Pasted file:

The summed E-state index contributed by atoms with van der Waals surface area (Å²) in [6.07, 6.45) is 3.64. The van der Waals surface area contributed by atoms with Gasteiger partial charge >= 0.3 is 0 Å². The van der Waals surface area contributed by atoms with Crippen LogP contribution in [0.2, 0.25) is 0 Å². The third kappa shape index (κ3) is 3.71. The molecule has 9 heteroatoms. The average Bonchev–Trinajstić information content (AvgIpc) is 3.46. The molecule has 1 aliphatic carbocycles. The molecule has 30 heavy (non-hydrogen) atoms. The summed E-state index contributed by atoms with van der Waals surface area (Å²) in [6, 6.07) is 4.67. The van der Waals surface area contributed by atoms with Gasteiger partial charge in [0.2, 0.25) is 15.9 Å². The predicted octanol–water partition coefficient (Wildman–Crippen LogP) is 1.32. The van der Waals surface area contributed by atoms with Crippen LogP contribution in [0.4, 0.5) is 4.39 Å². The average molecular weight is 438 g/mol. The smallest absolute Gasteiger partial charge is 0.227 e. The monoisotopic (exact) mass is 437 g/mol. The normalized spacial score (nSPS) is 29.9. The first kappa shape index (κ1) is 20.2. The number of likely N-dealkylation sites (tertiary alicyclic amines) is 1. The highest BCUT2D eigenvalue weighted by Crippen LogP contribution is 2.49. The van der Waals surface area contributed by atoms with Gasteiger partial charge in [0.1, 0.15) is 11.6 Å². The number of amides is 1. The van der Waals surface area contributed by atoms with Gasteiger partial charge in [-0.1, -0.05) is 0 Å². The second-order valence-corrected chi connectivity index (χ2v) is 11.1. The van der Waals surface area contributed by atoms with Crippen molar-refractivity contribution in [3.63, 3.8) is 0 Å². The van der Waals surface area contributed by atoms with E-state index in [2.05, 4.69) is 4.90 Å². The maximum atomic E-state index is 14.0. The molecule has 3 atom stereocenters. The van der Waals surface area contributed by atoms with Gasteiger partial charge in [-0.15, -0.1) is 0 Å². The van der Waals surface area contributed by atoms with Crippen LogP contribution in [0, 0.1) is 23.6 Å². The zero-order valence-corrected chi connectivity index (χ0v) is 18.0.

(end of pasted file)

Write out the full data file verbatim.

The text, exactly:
The summed E-state index contributed by atoms with van der Waals surface area (Å²) in [6.07, 6.45) is 3.64. The van der Waals surface area contributed by atoms with Gasteiger partial charge >= 0.3 is 0 Å². The van der Waals surface area contributed by atoms with Crippen LogP contribution in [0.2, 0.25) is 0 Å². The third kappa shape index (κ3) is 3.71. The molecule has 9 heteroatoms. The average Bonchev–Trinajstić information content (AvgIpc) is 3.46. The molecule has 1 aliphatic carbocycles. The molecule has 30 heavy (non-hydrogen) atoms. The summed E-state index contributed by atoms with van der Waals surface area (Å²) in [6, 6.07) is 4.67. The van der Waals surface area contributed by atoms with Gasteiger partial charge in [0.2, 0.25) is 15.9 Å². The predicted octanol–water partition coefficient (Wildman–Crippen LogP) is 1.32. The van der Waals surface area contributed by atoms with Crippen LogP contribution in [0.4, 0.5) is 4.39 Å². The average molecular weight is 438 g/mol. The smallest absolute Gasteiger partial charge is 0.227 e. The monoisotopic (exact) mass is 437 g/mol. The normalized spacial score (nSPS) is 29.9. The first kappa shape index (κ1) is 20.2. The number of likely N-dealkylation sites (tertiary alicyclic amines) is 1. The highest BCUT2D eigenvalue weighted by Crippen LogP contribution is 2.49. The van der Waals surface area contributed by atoms with Gasteiger partial charge in [0.1, 0.15) is 11.6 Å². The number of amides is 1. The van der Waals surface area contributed by atoms with Gasteiger partial charge in [-0.1, -0.05) is 0 Å². The second-order valence-corrected chi connectivity index (χ2v) is 11.1. The van der Waals surface area contributed by atoms with Crippen molar-refractivity contribution in [3.63, 3.8) is 0 Å². The van der Waals surface area contributed by atoms with E-state index in [2.05, 4.69) is 4.90 Å². The maximum atomic E-state index is 14.0. The molecule has 3 atom stereocenters. The van der Waals surface area contributed by atoms with Gasteiger partial charge in [-0.15, -0.1) is 0 Å². The van der Waals surface area contributed by atoms with Crippen LogP contribution in [0, 0.1) is 23.6 Å². The zero-order valence-corrected chi connectivity index (χ0v) is 18.0.